(Bowker Author Biography)

Reviews 2

Booklist Review

Gr. 6^-10. Even readers who have not followed Nita and Kit through five previous adventures will find this a fine fantasy. Duane expertly weaves in how the teens have explained their calling to their families and integrated wizard training into urban teen life. This tale is full of dark textures and the title resonates: Nita is grieving for her mother, who has recently died; Kit misses Nita's friendship and support as she turns inward; both of them are attempting to assist a young wizard who is autistic and has vanished on his Ordeal. Duane's homely magic is beautifully and fully imagined: Nita keeps some of her spells in charms on a bracelet; Kit has a buddy relationship with his dog Ponch, whose language he understands. Musings about serious subjects are an integral part of the story, but Duane's humor and her gift for the offhand quip never falter. The constellation of family and mentors around Nita and Kit are fully visible, from annoying younger sisters (also wizards-in-training) to a therapist who understands more than Nita suspects. GraceAnne A. DeCandido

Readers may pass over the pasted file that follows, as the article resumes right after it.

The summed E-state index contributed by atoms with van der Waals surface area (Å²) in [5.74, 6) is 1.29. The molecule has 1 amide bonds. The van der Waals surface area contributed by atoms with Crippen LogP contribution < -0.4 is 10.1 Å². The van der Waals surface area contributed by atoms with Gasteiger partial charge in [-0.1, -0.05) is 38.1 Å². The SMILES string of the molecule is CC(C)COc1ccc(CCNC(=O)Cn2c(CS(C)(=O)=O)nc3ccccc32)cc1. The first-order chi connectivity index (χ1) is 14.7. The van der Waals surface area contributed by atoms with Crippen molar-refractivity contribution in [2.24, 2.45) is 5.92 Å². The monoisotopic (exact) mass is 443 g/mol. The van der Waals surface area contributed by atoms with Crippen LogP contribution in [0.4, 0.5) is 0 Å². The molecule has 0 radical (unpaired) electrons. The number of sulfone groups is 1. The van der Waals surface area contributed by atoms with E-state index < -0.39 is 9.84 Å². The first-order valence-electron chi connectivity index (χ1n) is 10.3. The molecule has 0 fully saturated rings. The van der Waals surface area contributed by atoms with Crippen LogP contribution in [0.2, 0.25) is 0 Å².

School Library Journal Review